Human Foods to Avoid Giving Your Dog This Christmas
While it may be tempting to give your dog a special treat this Christmas, many foods that we will tuck into over the festive period are actually harmful to dogs and can be extremely dangerous if digested.
Here are a few pointers to avoid a trip to the vets over the holidays:
There is lots of it around the house over the Christmas period, from advent calendars to the traditional tin of treats your family share on Christmas day, however chocolate contains a stimulant called theobromine that is poisonous to dogs. Theobromine mainly affects the heart, central nervous and kidneys and tends to occur from 4-24 hours after ingestion. Signs of poisoning to look out for are vomiting, diarrhoea, restlessness, hyperactivity and seizures.
If you think your dog has ingested chocolate you must contact your vet immediately. In most cases your vet will make your dog vomit to eradicate the theobromine, they may also use an intravenous drip to control your dog’s heart rate, blood pressure and seizure activity.
Caffeine also contains stimulants similar to those in chocolate, as this substance is found in the fruit of the plant that is used to make coffee.
While a couple of laps of tea or coffee will not do any harm, dogs are more sensitive to the effects of caffeine than human and the ingestion of moderate amounts of coffee grounds or tea bags can lead to poisoning.
Signs of caffeine poisoning in dogs are the same as chocolate and similar treatments will also be used by your vet.
Onions, Garlic and Chives
If digested by your dog these herbs and vegetables can cause stomach and gut irritation and could lead to red blood cell damage if a large enough amount is consumed.
All forms of onions are particularly toxic including any found in your table scraps and left over take away. Commercial baby food, sometimes fed as a supplement to young pets, may also contain onions which can cause illness. Signs of poisoning occur a few days after the onions have been digested by your dog.
Alcohol is something to be avoided completely as it is significantly more toxic to dogs than it is to humans. Remember to keep any alcoholic food or beverages out of reach of your dog over the festive period and of course the rest of the year!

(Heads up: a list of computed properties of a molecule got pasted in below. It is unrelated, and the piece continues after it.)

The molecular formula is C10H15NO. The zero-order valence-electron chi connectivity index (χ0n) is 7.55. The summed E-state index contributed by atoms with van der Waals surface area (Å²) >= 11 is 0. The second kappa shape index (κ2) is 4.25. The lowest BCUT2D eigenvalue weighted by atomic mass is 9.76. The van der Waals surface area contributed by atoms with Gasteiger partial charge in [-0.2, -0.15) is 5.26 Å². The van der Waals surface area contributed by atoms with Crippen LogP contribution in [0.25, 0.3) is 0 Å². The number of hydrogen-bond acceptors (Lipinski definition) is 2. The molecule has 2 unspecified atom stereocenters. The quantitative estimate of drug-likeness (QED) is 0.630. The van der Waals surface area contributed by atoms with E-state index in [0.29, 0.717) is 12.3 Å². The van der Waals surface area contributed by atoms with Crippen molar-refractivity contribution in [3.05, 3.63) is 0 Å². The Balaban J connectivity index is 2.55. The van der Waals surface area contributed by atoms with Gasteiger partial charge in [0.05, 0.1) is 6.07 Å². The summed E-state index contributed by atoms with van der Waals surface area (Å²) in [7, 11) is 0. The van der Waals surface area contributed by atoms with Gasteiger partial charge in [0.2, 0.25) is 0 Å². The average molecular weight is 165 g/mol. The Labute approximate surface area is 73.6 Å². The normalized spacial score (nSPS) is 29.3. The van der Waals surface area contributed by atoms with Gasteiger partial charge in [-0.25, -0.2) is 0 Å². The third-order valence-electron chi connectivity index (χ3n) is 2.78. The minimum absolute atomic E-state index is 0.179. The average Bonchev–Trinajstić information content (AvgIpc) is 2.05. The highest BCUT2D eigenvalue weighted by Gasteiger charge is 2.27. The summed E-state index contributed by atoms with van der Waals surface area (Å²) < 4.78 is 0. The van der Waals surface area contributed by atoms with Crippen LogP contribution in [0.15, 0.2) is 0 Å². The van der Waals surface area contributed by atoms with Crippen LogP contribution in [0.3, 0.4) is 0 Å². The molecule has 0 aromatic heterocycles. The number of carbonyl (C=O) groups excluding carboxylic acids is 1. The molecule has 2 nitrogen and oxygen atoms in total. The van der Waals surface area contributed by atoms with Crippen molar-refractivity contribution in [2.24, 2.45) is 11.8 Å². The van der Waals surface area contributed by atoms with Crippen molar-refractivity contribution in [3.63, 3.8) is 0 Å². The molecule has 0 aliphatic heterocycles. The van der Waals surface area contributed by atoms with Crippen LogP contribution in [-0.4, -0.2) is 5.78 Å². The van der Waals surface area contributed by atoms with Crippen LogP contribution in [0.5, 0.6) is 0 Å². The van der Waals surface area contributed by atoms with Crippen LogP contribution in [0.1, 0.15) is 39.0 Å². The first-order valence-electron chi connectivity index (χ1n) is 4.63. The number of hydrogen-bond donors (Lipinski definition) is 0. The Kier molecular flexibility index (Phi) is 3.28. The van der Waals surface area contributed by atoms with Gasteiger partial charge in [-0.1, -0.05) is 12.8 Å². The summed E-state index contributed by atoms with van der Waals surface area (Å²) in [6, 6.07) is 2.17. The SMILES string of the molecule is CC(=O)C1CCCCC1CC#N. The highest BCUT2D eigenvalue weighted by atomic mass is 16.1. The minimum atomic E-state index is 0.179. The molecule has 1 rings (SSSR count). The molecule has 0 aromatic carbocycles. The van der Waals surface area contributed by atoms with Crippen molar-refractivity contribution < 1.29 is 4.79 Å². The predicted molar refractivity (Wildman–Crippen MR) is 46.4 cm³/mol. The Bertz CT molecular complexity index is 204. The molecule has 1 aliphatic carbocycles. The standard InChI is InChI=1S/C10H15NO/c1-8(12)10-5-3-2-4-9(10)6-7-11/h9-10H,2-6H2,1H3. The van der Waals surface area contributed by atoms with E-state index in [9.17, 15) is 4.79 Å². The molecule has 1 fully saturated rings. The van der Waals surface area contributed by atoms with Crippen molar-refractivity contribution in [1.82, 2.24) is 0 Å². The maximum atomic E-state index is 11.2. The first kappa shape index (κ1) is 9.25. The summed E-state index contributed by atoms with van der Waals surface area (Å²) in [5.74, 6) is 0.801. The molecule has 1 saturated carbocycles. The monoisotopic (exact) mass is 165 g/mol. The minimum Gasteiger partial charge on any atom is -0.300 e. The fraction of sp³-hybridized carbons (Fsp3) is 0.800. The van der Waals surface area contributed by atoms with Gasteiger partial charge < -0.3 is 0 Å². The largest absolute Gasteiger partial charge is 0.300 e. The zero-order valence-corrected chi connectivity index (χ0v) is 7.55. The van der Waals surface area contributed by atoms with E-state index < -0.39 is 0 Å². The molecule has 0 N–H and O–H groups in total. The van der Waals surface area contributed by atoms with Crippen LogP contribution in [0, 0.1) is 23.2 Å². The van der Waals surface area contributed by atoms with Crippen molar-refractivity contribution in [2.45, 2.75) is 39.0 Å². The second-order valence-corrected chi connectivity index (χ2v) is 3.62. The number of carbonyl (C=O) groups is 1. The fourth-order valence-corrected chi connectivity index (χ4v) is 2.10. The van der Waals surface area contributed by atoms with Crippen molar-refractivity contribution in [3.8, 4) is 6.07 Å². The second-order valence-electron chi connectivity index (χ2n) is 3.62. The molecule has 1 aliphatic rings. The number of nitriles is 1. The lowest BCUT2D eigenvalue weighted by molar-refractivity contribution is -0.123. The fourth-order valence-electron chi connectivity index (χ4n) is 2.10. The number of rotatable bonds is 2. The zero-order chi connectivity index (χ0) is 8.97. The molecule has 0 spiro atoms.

Signs of alcohol poisoning to look out for in dogs are vomiting, diarrhoea, decreased coordination, central nervous system depression, difficulty breathing, tremors, abnormal blood acidity, coma and can be lethal.
Unlike humans, dogs do not have significant amounts of the enzyme lactase, which breaks down the lactose in milk. Feeding your dog milk or milk based products can cause diarrhoea and other digestive upset.
Grapes & Raisins
Little is known about why grapes and raisins are particularly toxic to dogs but if ingested these fruits can lead to kidney failure. If your dog has any existing health problems the ingestion of grapes and raisins may have a more serious effect.
Signs of poisoning from macadamia nuts tend to start within 12 hours of ingestion. Symptoms include weakness, depression, tremors, vomiting and hyperthermia and last for approximately 12 to 24 hours. If you suspect that your dog has any of these symptoms make a note of the possible quantity that has been consumed and contact your vet.
Corn on the cob
Corn on the cob may seem like a healthy treat this Christmas, however this is one vegetable that must be avoided as it does not digest well in a dog’s stomach. If your dog swallows a corn on the cob, whole or even in large chunks, this can get lodged in his digestive tract and cause intestinal blockage.
If your dog has ingested corn on the cob look out for signs of loss of appetite, vomiting, absence of faeces, diarrhoea or signs of abdominal discomfort. In this case consult your vet immediately!
If you suspect that your dog has ingested any of these items be sure to make a note of the quantity and contact your vet immediately.